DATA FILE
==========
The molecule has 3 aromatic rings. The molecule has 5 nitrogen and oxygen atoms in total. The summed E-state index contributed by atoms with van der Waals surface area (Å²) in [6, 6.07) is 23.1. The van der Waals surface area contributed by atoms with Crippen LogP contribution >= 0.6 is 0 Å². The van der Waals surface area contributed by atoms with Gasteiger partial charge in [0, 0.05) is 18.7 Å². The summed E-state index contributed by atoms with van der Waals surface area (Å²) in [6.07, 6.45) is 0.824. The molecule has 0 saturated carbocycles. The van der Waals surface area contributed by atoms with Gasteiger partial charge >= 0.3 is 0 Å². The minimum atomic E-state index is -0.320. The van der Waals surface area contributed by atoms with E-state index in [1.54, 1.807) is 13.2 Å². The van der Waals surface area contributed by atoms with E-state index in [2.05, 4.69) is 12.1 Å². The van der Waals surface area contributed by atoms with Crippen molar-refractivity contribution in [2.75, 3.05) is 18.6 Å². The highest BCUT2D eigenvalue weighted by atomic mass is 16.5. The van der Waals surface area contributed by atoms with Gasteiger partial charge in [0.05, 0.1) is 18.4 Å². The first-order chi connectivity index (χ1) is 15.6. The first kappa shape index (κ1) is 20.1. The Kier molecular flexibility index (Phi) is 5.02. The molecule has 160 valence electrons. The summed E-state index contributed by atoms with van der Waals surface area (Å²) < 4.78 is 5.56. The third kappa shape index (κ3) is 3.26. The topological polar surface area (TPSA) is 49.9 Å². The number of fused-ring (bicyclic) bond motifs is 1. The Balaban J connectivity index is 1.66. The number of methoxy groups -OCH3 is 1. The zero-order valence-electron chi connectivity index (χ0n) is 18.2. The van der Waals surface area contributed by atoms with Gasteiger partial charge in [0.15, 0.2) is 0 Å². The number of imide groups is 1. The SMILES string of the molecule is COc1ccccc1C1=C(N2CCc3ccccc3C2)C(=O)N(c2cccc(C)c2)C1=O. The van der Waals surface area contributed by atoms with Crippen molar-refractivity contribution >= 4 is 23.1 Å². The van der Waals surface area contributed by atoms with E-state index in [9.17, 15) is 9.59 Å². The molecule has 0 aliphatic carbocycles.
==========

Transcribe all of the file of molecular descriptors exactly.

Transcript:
The molecule has 3 aromatic rings. The molecule has 5 nitrogen and oxygen atoms in total. The summed E-state index contributed by atoms with van der Waals surface area (Å²) in [6, 6.07) is 23.1. The van der Waals surface area contributed by atoms with Crippen LogP contribution >= 0.6 is 0 Å². The van der Waals surface area contributed by atoms with Gasteiger partial charge in [0, 0.05) is 18.7 Å². The summed E-state index contributed by atoms with van der Waals surface area (Å²) in [6.07, 6.45) is 0.824. The molecule has 0 saturated carbocycles. The van der Waals surface area contributed by atoms with Gasteiger partial charge >= 0.3 is 0 Å². The minimum atomic E-state index is -0.320. The van der Waals surface area contributed by atoms with E-state index in [1.54, 1.807) is 13.2 Å². The van der Waals surface area contributed by atoms with E-state index in [2.05, 4.69) is 12.1 Å². The van der Waals surface area contributed by atoms with Crippen molar-refractivity contribution in [2.75, 3.05) is 18.6 Å². The highest BCUT2D eigenvalue weighted by atomic mass is 16.5. The van der Waals surface area contributed by atoms with Gasteiger partial charge in [0.05, 0.1) is 18.4 Å². The first-order chi connectivity index (χ1) is 15.6. The first kappa shape index (κ1) is 20.1. The Kier molecular flexibility index (Phi) is 5.02. The molecule has 160 valence electrons. The summed E-state index contributed by atoms with van der Waals surface area (Å²) < 4.78 is 5.56. The third kappa shape index (κ3) is 3.26. The topological polar surface area (TPSA) is 49.9 Å². The number of fused-ring (bicyclic) bond motifs is 1. The Balaban J connectivity index is 1.66. The number of methoxy groups -OCH3 is 1. The zero-order valence-electron chi connectivity index (χ0n) is 18.2. The van der Waals surface area contributed by atoms with Gasteiger partial charge in [0.15, 0.2) is 0 Å². The number of imide groups is 1. The SMILES string of the molecule is COc1ccccc1C1=C(N2CCc3ccccc3C2)C(=O)N(c2cccc(C)c2)C1=O. The van der Waals surface area contributed by atoms with Crippen molar-refractivity contribution >= 4 is 23.1 Å². The van der Waals surface area contributed by atoms with E-state index in [9.17, 15) is 9.59 Å². The molecule has 0 aliphatic carbocycles.